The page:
I am someone who has hope for the future of humanity. I believe that human knowledge and technology are progressing at an ever increasing rate. Just a little over a hundred years ago, the Wright Brothers flew for the first time. Now we can fly around the globe with relative ease. It was only 43 years ago that we put a man on the moon and now we are sending robots to Mars. What will we be doing 100 years from now?
Well, that’s quite the positive spin. Morbid sort that I am, when I reflect on the history of flight, I’m inclined to think: the Wright brothers’ flights got us the jet fighter and attack helicopter; rocketry gave us the ICBM; and robotics gave us the unmanned drone. In any case, we’ve obviously walked right into the myth of progress. (A low rent version at that: surely I’m not the only midlevel geek who immediately thought of the title sequence of Star Trek: Enterprise here, am I?)
But it isn’t just knowledge, science, and technology that are changing. Morality is changing too. A century and a half ago, we were fighting a war to end slavery. 100 years ago, we were fighting in the streets to allow women the right to vote. 70 years ago, we were fighting against genocide and racial purity. 45 years ago we were marching for civil rights. Within the last 10 to 20 years we are marching for gay rights. Just 5 months ago, we rallied for reason.
Who picked the cocoa in those Almond Joys you scarf whilst playing Xbox? Has the resurgence of European anti-Semitism escaped your notice? I don’t even know what to say about your imagining that minority and women’s rights have made any fundamental progress. And as for the rest, similarly, what a blinkered short-horizoned vision of the state of the world your eyes see. Yeah yeah, I know, it’s all religion’s fault, right?
Religion is still a dominant force in the world. There is no doubt about that. But it is changing. The world is getting more secular; atheism is on the rise and religiosity is in decline. Religion will never be completely gone, but someday it will be viewed in the same way most people view those who believe in astrology or voodoo.
“Secular.” I don’t think that word means what you think it does. Atheists and nones may be a growing demographic, but the world is becoming more secular?
What’s your basis for such predictions? Seems to me that it’s not much more than the bases upon which the original 19th century myth of progress was built. What makes you think that another century will make a difference? Mere hope, certainly not evidence.
BTW, my Indian astrologer suggested that I put off posting this to today since one can’t expect a positive result from actions undertaken on Saturn’s day.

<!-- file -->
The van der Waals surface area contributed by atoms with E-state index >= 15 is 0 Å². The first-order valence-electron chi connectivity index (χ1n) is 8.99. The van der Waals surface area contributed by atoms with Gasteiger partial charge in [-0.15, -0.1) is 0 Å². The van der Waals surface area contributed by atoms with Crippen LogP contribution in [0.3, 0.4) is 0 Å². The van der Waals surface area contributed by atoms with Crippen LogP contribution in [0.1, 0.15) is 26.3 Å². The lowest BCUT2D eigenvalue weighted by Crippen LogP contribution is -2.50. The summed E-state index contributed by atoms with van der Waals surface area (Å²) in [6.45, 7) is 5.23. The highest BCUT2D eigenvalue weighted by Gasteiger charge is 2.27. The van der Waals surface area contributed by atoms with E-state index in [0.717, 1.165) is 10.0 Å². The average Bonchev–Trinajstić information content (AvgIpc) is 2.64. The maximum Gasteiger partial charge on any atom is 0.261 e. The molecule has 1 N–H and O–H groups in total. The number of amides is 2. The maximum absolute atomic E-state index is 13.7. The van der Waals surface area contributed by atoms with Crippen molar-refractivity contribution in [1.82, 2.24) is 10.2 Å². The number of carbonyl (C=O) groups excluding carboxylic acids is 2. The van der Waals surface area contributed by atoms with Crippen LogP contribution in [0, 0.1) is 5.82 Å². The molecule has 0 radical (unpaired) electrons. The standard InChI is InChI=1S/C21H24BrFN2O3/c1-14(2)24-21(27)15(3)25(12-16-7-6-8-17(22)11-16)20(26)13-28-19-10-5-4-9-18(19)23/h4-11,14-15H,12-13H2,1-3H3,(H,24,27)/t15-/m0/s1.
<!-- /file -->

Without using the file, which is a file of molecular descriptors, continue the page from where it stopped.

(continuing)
Today we have the internet. The religions of the world can’t hide any more. All the bad arguments they have made can now be shown for what they are, bad arguments. A quick Google search can now educate religious believers. The need for special holy people who are needed to interpret ancient texts for the believer is vanishing. Religious believers are starting to read their holy books for themselves without the need for middlemen. This of course leads to atheism. I believe that we are close to the tipping point. We may even see religion take a steep decline in our lifetime.
Breathtaking. But of course we’ve seen virtual atheist nonsense like this before. Only took 400 years of Protestant bible reading to produce a world full of atheists, eh? And thank the FSM that the internet liberated all those BOOKS so that ppl can finally, finally read them for themselves. Personally, I blame librarians for keeping everyone ignurnt.
This is important because it will pave the way for a brighter future. The Dark Ages began when Hypatia of Alexandria was brutally killed by Christians in a manner far more horrific that the alleged death of Jesus. Carl Sagan claimed that had this not happened humanity might be a 1000 years more advanced than we are today.
I’m speechless. And the atheists think David Barton is a bad historian. Can we call this the myth of regress?
Religion is holding us back. It is robbing us of the future. The more religion fades from prominence the more advanced scientifically, technologically, and morally we become. The future is almost here, but we have to shape it today.
Yeah, damn religion. If it weren’t for that we might have some sorta institution – call it, I dunno, the university – in which all kinds of research might be going on free from the interference of religion and politics and whatnot. Hey wait a minute, didn’t religion invent that institution already?
“The future is almost here.” I actually snorted when I read that. “We have to shape it today.” Buddy has a promising future in nonsensical jingle writing.
Straight up utopianism. I guess he doesn’t think Skynet is going to kill us all.
Anyway, I’m already tired, but let’s soldier on and look at Staks’ post from a couple of days before the one above.
Many religious believers believe that we not only have an immortal soul, but that this soul is our true self. When we die, we live on as our soul. They often ask in a serious manner, “Where will we be in 1000 years?”